Ernest Lawson’s Canal Scene in Winter, c.1894

I have been reading the essays from the catalogue and am struck by a remark that artists such as Maurice Cullen shared certain attributes with Hokusai. It struck a cord with me since I have shared that opinion not only of Cullen but that many works of easel paintings of landscapes from the mid-19th century share not just the colouring and loose brushwork but also that same “angle of view” that resembles an aerial perspective or a hilltop view as opposed to a eye-line frontal viewing perspective. Visualization in late Meiji (called “modernizing” Japan in the West) Japan shares many of these elements. This presages the aerial views that were popularized by painted visualizations from hilltops, tall buildings, airplanes or balloons in the early 20th century. I think of it as an “anthropological” perspective. It differs for me from a “cartographic” perspective used by the Dutch in Elizabeth Sutton’s work, for example. It assumes an objective rather than a notational perspective. It is this assumption of “objective” that is soon to be the subject of much attention in the first half of the 20th century.

David Milne The Blossom Pickers, c.1911-12

The artist and the viewer have a larger focal length and more encompassing view that someone that would be a participant in the visual would have; not necessarily omnipotent but detached. So while the more “standard” impressionist work from the urban streets of Paris were photographic, many took the imagined perspective from slightly above. Note the Harris below compared with the Milne. Also, its opposite in the Henri Beau.

Lawren Harris Winter Afternoon, City Street, Toronto, or Sunday Morning, 1918
Henri Beau Woman With Parasol, 1897

And my three favourite works from this visit are below. I cannot help but make the connection between the urban and industrial works and Burtynsky’s photographs in his Anthropocene.

William Blair Bruce Landscape with Poppies 1887
J.E.H. MacDonald Tracks and Traffic, 1912
Lawren Harris Moonlight, Corner Store, Toronto, 1911

Photography, visualizations, art and identity: “seeing” people in data

As all of you know February is Black History Month.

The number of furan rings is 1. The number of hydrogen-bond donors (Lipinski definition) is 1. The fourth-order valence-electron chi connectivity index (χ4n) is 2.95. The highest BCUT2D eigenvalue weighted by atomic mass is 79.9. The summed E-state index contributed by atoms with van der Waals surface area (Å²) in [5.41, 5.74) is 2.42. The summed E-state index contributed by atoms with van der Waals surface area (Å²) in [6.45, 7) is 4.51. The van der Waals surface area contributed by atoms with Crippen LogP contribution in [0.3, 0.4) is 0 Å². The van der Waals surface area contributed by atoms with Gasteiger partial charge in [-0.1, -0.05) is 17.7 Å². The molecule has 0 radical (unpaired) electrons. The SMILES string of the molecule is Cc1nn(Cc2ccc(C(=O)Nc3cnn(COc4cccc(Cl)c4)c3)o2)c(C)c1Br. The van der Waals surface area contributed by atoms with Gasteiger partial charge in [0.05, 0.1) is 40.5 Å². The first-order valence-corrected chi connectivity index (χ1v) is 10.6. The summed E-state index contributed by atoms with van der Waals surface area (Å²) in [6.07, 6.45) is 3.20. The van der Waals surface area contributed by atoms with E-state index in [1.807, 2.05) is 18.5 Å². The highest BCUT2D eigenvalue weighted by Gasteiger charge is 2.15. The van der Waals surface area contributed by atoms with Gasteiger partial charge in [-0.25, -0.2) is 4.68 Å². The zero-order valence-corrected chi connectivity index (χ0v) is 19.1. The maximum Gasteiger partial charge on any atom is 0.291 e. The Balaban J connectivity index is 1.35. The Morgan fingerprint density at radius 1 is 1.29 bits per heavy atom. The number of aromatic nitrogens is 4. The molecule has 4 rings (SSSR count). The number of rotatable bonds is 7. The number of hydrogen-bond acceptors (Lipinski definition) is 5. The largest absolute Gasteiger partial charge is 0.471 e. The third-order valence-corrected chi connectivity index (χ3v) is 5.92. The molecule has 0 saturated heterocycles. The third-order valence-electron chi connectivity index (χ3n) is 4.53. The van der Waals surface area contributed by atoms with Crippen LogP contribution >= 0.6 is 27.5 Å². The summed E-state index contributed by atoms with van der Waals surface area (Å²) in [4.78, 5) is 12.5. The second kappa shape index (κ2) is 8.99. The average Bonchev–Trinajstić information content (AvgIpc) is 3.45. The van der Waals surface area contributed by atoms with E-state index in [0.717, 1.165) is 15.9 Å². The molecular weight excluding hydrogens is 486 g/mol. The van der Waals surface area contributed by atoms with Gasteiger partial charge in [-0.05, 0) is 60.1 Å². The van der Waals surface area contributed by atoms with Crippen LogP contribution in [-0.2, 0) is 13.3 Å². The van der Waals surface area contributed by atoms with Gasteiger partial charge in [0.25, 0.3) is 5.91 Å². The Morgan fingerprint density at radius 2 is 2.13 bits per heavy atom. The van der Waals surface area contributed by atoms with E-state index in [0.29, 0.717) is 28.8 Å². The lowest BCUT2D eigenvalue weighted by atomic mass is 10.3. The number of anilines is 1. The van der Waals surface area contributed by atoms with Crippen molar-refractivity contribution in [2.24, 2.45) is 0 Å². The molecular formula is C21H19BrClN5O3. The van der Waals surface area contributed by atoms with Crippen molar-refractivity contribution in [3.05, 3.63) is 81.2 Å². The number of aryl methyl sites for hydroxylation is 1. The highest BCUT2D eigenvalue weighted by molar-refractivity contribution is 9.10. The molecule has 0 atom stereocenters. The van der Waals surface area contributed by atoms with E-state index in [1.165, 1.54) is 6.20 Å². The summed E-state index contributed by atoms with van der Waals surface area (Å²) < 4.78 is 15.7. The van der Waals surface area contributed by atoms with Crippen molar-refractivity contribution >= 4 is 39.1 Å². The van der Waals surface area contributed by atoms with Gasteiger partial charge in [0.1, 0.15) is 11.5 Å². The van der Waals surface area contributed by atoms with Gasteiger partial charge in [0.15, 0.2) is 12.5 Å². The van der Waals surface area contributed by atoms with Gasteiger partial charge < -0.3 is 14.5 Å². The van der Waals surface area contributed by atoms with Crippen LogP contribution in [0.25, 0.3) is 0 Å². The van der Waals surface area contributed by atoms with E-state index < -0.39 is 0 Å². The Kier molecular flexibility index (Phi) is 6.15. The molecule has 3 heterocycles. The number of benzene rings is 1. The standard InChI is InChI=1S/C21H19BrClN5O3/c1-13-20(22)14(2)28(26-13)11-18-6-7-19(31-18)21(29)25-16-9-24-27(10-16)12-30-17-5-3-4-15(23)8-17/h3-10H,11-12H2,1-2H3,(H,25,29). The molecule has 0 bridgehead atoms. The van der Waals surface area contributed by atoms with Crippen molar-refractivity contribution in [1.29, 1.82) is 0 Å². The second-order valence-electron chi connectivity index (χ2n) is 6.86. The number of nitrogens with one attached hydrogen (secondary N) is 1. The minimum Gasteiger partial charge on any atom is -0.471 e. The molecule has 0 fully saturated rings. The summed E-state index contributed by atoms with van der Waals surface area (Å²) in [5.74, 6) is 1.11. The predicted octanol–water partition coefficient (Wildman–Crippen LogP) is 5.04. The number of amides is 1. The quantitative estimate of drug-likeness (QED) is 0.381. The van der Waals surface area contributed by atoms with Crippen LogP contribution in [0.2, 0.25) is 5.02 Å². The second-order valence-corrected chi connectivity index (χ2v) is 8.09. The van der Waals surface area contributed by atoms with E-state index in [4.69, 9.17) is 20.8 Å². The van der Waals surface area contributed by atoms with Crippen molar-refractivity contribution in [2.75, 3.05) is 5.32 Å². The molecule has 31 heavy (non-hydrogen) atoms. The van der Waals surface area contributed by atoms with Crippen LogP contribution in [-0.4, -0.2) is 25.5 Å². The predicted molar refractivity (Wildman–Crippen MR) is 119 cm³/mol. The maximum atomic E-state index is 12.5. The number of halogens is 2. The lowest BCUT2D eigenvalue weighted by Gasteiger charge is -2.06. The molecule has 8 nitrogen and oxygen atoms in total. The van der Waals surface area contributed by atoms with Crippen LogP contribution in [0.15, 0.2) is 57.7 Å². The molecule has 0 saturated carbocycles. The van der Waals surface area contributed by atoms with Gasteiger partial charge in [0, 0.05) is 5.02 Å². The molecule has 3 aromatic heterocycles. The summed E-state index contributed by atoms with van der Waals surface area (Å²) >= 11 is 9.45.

And as many of you know, I am an avid reader and lover of data visualizations and art, it has become my pandemic passion in addition to baking bread and meditation sessions. This is one of my latest book acquisitions and has intersections with Black History Month here in Canada and data collection & data visualization, what we do here in CDOB: Black Lives 1900: W.E.B. Du Bois at the Paris Exposition.

The pioneering American activist and sociologist hand-drew infographics showing and representing the progress of Americans of African descent since the abolition of slavery in that country, a scant 35 years before. As a sociologist, he conducted research employing various ways to assemble data including in-person interviews, community data collection using standardized forms, and research into State taxation and household records. The variables that Du Bois visualized include family income, occupations, taxable property and mobility. These data visualizations and accompanying photographs from across the United States formed an exhibition of 500 photographs as well as charts and other maps that were collected for the Paris Exposition in 1900.

This is one of the earliest examples of the use of colour and infographics for knowledge transmission. While mapping and other forms of visualization were the predominant way to “see” information for centuries, the rise of photography as a way to standardize and itemize information was a revolution for statistical data collection. This torrent of data collection led to the demand for new ways to present complex data, a similar problem faced by us today. This was over 120 years ago! Adding yet another reason to celebrate DuBois: as a pioneer in data visualization.

But what does this have to do with Black History Month in Canada? Du Bois wasn’t Canadian but he did enter and stay in Canada as a visitor. Yes, its a stretch.

In 1905, Du Bois, then a professor at Atlanta University gathered 29 men from 14 states in Buffalo, New York to discuss the “accommodationist” stance that they claimed that Booker T. Washington advocated. These men were public leaders and intellectuals who were interested in making a stronger community, a stronger country. They sought a place to retreat to in order to think, debate and plan.

From Buffalo, they then travelled to the Erie Beach Hotel in Ontario near Niagara Falls, spending a week in Canada.